Buckeyes down Gophers, reach 24-0
Jared Sullinger and still-unbeaten Ohio State didn't back down or let up.
Another unflappable performance by the 6-foot-9, 280-pound freshman left Minnesota coach Tubby Smith wondering what happened to his big men - and planning more time for his team in the weight room.
David Lighty scored 19 points, Sullinger had 18 points and 13 rebounds, William Buford and Jon Diebler made three 3-pointers apiece and the top-ranked Buckeyes beat No. 18 Minnesota 82-69 on Sunday.
''You can see the difference in experienced, physical players: They just kind of shoved us out of the way,'' Smith said.
Every starter for Ohio State (24-0, 11-0 Big Ten) scored 10 or more points to help stretch the second-longest winning streak in school history, creeping toward the record of 32.
Buford added 15 points, four assists, four rebounds and two steals, and the Buckeyes checked another opponent off the list in this most-challenging month. Up next is a trip to No. 19 Wisconsin on Saturday, and after a home game against Michigan State the Buckeyes travel to play No. 11 Purdue.
They have won 12 straight conference road games, dating to last season.
''We're never scared,'' Sullinger said. ''Even on the road, or at home, we just keep playing basketball. That's what we do.''
The Gophers are sorely lacking those floor leaders, particularly while senior point guard Al Nolen is out with a broken foot. Blake Hoffarber led Minnesota (16-7, 5-6) with 16 points, playing the second half with a limp and a brace on his left knee after bumping it on the court and hurting the bursa sac. He is playing out of position, though, and had four turnovers.
''We were just careless with the ball. Those are the kind of mistakes we can't have in a game like this, or in any game,'' said Austin Hollins, who started in place of Colton Iverson and finished with eight points.
Smith praised the performance of freshmen Hollins, Chip Armelin and Maverick Ahanmisi, but Iverson, Ralph Sampson III and Trevor Mbakwe combined for 12 turnovers in and around the paint. Iverson didn't score and had four fouls in 14 minutes.
''If our post men are going to turn the ball over 12 times, and that's where our strength was, I don't know what to do,'' Smith said.
Armelin had a career-high 14 points in 23 minutes, but Sampson went scoreless after a 14-point first half and five of Mbakwe's seven rebounds came before halftime. After losing at Indiana on Wednesday, the Gophers will probably fall out of the national rankings.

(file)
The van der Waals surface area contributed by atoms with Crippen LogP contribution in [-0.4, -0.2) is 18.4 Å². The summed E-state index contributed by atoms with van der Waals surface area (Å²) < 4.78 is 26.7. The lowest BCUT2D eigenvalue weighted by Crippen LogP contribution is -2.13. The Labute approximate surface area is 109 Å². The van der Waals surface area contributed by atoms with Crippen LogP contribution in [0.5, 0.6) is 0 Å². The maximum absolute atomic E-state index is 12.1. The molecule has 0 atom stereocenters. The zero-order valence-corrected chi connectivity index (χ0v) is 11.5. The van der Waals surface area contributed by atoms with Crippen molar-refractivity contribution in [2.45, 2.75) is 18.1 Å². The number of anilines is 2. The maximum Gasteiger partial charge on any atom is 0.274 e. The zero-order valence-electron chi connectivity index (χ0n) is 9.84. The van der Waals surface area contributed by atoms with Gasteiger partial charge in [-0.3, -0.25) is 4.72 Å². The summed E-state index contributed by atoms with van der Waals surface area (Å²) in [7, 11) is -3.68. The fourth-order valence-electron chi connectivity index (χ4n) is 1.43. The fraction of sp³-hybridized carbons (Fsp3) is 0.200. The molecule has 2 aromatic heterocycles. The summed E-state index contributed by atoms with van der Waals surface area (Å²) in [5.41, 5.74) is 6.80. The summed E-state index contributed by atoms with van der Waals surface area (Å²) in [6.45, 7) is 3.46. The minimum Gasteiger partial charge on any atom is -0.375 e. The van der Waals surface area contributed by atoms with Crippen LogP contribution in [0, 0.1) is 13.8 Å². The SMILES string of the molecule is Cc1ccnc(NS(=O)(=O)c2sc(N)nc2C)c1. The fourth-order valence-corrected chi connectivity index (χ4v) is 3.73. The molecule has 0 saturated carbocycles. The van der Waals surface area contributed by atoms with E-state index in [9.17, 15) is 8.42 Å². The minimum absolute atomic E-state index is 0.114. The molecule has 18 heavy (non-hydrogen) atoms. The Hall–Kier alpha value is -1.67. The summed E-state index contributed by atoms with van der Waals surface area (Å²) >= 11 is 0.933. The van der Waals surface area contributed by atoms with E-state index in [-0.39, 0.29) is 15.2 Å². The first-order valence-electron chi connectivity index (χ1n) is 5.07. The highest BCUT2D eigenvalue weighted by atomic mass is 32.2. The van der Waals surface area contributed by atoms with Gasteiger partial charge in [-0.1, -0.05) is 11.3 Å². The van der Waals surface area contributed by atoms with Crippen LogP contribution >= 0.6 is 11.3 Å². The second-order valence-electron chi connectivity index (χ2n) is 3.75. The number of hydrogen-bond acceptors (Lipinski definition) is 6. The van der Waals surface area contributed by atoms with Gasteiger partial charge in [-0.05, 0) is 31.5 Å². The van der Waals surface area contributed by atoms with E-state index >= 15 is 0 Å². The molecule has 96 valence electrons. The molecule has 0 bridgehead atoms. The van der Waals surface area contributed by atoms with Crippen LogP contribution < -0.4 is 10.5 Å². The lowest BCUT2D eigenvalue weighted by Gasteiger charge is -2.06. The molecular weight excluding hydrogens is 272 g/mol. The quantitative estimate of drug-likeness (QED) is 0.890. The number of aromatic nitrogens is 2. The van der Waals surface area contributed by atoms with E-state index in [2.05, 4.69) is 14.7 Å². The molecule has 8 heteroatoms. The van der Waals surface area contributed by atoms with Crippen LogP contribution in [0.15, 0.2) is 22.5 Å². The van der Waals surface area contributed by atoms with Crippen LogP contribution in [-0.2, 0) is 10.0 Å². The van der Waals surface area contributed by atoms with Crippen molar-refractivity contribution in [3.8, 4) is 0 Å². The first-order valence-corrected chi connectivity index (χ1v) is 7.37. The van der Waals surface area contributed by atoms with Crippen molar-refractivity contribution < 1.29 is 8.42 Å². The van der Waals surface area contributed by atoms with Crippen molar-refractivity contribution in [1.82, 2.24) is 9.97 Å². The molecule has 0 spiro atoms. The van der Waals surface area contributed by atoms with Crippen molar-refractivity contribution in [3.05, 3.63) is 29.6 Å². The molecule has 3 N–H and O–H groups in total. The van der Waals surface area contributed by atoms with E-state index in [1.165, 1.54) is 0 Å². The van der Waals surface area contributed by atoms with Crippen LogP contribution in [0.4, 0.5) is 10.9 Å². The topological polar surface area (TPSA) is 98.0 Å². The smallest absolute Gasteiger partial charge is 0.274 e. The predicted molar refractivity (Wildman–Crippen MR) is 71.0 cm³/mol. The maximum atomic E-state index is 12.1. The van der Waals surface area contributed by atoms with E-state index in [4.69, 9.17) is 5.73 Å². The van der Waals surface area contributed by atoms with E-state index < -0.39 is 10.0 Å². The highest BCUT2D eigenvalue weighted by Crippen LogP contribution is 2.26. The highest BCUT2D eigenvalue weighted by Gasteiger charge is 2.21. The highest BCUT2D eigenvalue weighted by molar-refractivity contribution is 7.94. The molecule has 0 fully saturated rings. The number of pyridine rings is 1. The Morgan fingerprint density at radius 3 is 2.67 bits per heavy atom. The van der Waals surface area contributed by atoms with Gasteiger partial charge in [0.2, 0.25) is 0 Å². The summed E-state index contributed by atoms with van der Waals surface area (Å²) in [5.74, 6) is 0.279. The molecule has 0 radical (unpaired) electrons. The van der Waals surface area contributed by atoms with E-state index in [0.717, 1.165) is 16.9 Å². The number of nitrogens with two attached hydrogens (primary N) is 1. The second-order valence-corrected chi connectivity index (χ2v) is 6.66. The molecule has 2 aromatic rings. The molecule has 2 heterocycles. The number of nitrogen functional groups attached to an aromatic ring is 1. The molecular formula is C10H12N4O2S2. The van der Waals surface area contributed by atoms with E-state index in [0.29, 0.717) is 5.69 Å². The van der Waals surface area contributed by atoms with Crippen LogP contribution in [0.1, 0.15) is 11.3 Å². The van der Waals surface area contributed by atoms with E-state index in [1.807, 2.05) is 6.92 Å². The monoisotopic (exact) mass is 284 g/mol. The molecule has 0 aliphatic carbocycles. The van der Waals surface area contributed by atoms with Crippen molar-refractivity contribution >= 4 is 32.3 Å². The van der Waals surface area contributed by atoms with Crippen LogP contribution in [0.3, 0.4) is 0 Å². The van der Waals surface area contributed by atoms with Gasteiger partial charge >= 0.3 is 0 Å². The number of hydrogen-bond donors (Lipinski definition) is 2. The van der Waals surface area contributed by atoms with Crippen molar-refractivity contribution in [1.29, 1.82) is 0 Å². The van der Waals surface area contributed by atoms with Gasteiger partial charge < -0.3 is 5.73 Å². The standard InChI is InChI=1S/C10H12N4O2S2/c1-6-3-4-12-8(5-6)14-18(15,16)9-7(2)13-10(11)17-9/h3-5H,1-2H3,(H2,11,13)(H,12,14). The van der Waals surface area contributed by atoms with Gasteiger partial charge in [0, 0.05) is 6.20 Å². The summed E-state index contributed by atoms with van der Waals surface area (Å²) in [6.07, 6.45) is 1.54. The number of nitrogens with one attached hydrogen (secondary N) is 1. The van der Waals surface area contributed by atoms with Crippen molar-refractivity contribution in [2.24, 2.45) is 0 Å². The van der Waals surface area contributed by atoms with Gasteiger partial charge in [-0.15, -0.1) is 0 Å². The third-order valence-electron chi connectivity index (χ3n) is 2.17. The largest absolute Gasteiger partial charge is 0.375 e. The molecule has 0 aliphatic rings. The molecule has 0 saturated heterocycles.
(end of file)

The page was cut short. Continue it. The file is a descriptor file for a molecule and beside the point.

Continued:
The Gophers made a late rally to come within three points in a loss at Ohio State last month, but this time they matched their season high with 19 turnovers and couldn't get close down the stretch despite a 10-for-20 performance at the free throw line by the Buckeyes. Sullinger, the target of plenty of bumping and scrapping underneath, was 2 for 8.
But that didn't matter, the way the Buckeyes dominated the pace and flustered the Gophers with their zone defense.
Sampson matched Sullinger before the break, but the slender junior lacks the thick freshman's strength and it showed as the game wore on. Near the midpoint of the second half, Sullinger slithered his way inside and muscled the ball up for a layup to draw the foul on Sampson. He missed the free throw, of course, but it was moot.
The packed Williams Arena crowd that was so loud at tipoff and in the early stages of the first half was much quieter later, hushed several times including when Aaron Craft's 3-pointer beat the shot clock and gave Ohio State a 61-46 lead with 8:10 left.
''Composure is something we hope stays with our program,'' coach Thad Matta said.
Here was another ominous sign for the Gophers, the Big Ten's worst free throw shooting team. They went 14 for 18 and still didn't make it game. They shot 51 percent from the field.
The conference's leading rebounding team was beaten 23-15 on the boards in the first half, and either Sullinger or freshman Deshaun Thomas seemed to get a hand on every miss.
Dallas Lauderdale had Ohio State's first six points of the second half. The 6-8 mean-looking shot-blocking specialist, the lowest scorer in Matta's seven-man rotation, included a violent two-handed dunk off an alley-oop inbounds pass in that stretch.
''It's just being confident in ourselves and in our system,'' Lighty said. ''It's executing down the stretch and not getting rattled.''
Lighty has played with six first-round NBA draft picks already in his college career, and he'll likely add at least one more to the list whenever Sullinger leaves. For now, this all-Ohio-grown group, except for the freshman Thomas from next-door Indiana, is chugging impressively forward in the chase for a championship while also protecting this unblemished won-loss record.
''They can tell you we haven't lost, but they couldn't tell you how many we've won in a row. They have a good way about them,'' Matta said.